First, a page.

Hehuanshan, Taiwan

Click for directions on my waterfall guide website

Hehuanshan is the highest point on the highest road in Eastern Asia and one of the only places that you can cross over the central mountain range by car.  It also has five Baiyue peaks if you count Shimenshan which is only a 1 hour hike from the main road.  The Baiyue are Taiwan’s 100 best (not highest) mountains to climb and each of them are over 3000 meters.  Some hikers know how many Baiyue peaks they have summited.  I’m hoping to do a couple every year but I don’t really have summit fever.  I enjoy good hikes regardless of whether or not they involve a summit.  Just in case you are wondering I have 6 Baiyue peaks.  I don’t even care about the number but I still know.

It almost seems like cheating to be able to hike multiple Baiyue peaks as dayhikes.  There is elevation to deal with but overall 3 of the peaks are relatively easy (relative for 3000 meter peaks).  The North Peak is a little more difficult but most hikers shouldn’t have a problem as a dayhike.  The West Peak however presents more of a challenge.  The hike shares the trail with the North Peak but then goes 5+ kms past it on an undulating ridgeline.  It’s possible as a dayhike but it is a really long day.

Some stats

Main Peak – 3417 meters – 1.5-2 hour hike – 2 kms each way – 190 meter ascent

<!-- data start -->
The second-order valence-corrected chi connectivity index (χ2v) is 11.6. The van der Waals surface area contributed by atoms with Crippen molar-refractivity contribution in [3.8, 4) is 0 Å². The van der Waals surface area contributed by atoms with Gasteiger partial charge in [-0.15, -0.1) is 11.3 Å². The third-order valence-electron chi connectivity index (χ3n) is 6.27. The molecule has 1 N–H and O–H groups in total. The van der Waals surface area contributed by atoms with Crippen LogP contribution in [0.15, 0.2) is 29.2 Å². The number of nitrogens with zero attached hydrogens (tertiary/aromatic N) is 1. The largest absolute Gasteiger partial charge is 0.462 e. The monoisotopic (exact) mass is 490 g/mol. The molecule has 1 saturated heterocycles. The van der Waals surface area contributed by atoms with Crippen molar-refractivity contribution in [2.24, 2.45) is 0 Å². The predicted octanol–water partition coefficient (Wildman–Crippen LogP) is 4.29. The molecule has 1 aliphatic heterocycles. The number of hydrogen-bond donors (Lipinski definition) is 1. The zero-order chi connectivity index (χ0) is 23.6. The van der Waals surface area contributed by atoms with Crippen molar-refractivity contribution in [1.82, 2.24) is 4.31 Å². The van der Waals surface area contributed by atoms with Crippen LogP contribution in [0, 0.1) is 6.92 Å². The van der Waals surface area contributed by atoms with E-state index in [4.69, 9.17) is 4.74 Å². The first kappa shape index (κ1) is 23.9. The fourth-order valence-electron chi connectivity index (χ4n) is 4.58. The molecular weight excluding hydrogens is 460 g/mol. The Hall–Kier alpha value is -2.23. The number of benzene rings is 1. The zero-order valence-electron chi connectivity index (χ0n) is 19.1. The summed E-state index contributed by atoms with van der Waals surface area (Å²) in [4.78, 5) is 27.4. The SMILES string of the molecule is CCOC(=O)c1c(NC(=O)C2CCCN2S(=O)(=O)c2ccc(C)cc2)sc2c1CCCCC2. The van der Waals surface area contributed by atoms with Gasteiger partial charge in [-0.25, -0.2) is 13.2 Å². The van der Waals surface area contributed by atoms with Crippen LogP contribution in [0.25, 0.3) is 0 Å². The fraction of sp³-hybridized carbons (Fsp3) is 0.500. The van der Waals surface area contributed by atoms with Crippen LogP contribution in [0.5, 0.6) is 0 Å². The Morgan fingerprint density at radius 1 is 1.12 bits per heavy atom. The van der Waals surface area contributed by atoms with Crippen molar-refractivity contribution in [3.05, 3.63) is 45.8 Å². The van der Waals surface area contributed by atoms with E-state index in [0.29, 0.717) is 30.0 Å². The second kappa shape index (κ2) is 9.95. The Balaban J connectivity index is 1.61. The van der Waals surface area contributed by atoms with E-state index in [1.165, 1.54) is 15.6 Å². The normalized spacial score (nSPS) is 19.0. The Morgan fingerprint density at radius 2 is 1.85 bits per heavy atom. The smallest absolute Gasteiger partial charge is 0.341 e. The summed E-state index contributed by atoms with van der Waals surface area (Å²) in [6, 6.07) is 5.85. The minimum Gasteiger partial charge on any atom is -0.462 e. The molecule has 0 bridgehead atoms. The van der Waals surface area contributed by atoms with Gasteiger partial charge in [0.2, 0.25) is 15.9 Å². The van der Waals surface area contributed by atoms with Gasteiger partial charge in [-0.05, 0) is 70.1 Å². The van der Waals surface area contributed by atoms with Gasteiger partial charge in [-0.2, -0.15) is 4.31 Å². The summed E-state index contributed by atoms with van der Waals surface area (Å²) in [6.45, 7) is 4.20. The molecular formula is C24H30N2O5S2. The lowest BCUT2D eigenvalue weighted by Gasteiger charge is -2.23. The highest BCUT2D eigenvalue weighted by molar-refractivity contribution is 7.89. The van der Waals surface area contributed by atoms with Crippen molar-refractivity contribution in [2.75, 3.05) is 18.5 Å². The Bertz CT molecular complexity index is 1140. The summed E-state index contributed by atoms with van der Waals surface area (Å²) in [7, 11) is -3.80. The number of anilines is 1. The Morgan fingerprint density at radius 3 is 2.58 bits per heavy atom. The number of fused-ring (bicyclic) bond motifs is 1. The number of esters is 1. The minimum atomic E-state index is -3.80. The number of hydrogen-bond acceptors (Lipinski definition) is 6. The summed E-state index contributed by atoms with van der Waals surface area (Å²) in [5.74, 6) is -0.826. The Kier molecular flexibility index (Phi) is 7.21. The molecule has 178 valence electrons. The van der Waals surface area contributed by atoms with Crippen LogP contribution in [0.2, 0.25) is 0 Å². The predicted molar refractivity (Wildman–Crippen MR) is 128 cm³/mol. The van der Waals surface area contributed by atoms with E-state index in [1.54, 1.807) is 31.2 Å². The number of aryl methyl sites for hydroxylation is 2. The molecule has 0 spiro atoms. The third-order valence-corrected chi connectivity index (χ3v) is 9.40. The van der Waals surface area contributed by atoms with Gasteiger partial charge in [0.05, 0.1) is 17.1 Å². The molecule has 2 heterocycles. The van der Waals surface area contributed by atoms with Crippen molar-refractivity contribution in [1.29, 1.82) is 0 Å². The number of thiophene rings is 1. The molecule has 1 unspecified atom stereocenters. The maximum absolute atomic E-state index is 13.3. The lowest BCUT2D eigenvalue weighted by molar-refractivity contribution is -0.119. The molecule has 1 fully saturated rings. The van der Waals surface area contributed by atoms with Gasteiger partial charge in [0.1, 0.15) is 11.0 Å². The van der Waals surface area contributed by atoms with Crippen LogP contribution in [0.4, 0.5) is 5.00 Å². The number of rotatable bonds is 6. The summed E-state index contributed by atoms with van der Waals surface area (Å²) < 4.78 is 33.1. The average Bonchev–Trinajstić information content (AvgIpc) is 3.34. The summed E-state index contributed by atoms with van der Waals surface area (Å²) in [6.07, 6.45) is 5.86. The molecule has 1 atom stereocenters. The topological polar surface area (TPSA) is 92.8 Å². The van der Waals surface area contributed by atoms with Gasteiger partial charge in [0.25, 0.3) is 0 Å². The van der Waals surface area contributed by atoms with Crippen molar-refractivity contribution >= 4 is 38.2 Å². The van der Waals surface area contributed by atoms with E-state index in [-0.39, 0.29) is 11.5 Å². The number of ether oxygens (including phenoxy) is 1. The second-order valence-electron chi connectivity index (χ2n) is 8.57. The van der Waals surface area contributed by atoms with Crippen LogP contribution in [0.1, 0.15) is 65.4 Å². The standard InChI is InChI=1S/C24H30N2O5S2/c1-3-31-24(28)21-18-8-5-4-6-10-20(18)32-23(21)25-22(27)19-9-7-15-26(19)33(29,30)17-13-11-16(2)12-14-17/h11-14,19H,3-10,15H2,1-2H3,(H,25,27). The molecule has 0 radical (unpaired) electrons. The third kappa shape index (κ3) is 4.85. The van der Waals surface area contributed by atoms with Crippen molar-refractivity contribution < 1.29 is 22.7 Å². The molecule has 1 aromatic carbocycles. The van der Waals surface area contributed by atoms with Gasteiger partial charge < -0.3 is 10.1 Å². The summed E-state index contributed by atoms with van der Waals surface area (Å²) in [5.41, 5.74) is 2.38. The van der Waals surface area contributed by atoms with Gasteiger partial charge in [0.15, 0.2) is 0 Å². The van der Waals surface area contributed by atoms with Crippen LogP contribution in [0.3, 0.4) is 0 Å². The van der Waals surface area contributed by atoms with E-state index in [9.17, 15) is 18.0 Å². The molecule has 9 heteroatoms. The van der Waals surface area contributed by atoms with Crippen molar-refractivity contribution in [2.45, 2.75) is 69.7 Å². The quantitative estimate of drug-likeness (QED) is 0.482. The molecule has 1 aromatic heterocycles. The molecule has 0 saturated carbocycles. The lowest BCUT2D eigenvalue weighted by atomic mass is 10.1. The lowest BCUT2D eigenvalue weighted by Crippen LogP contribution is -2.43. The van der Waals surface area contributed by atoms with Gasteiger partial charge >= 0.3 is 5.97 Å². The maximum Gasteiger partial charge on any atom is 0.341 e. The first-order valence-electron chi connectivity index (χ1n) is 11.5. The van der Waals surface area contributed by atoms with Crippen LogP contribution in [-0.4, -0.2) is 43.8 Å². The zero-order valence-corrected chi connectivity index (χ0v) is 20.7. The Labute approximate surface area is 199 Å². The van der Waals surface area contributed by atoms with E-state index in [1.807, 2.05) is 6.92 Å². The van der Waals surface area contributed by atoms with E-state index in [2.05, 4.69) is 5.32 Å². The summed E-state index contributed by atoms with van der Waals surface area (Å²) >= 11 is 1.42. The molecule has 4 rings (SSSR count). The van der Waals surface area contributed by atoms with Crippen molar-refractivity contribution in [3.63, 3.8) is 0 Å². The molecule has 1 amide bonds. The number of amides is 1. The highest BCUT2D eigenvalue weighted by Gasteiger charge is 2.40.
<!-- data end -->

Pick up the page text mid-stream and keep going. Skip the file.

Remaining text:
East Peak – 3421 meters – 1.5-2 hour hike – 1 km each way – 290 meter ascent

North Peak – 3422 meters – 4-5 hour hike – 2.5 kms each way – 475 meter ascent

West Peak – 3145 meters – all day (very long day) – 8 kms each way (estimate)

Shimenshan – 3237 – 1+ hours (estimate)

This is the easiest place in Taiwan for city dwellers to see snow and if there is a chance of snow the road is absolutely packed with drivers that have never seen ice or snow.  I know that sometimes they close the road and that is likely to save Taiwanese from themselves.  They would stand no chance on windy ice/snow covered roads.

Part of the ski lift on Hehuanshan East Peak

Hehuanshan East Peak was once used as a ski hill but it has been closed for many years and is incredibly unlikely to ever reopen.  I had found an old article (written in 1983) at Taiwan Review but the link and article are gone now. Here is part of that article.

During our stay on the mountain, the cable lift had broken down. Ski meis­ters and green hands alike had to spend 15 minutes climbing the 150-meter slope, just to slide down in 15 seconds. Most of the novices, not knowing how to stop or change directions, would fall on their backs to break their speed. When one of them crashed into one of our colleagues, we broke into cold sweat. He turned a somersault and lay flat for several minutes before we finally got him up.

Hehuanshan Ski Resort is almost like a myth in Taiwan now.  It’s hard to believe that it ever existed but every once in awhile it gets brought up by tourist or recent expat as something they have heard of and want to do.

The weather can change quickly at high elevations.  In one hour it went from perfectly sunny in every direction to heavy cloud cover by the time we hiked Main Peak.  I found the Main Peak to be an uninspiring hike up an old military road.  There are some nice views but there are nice views everywhere in this region.  The biggest reason to hike this is if you want something easy and if you are really interested in adding to your Baiyue number (top 100 peaks).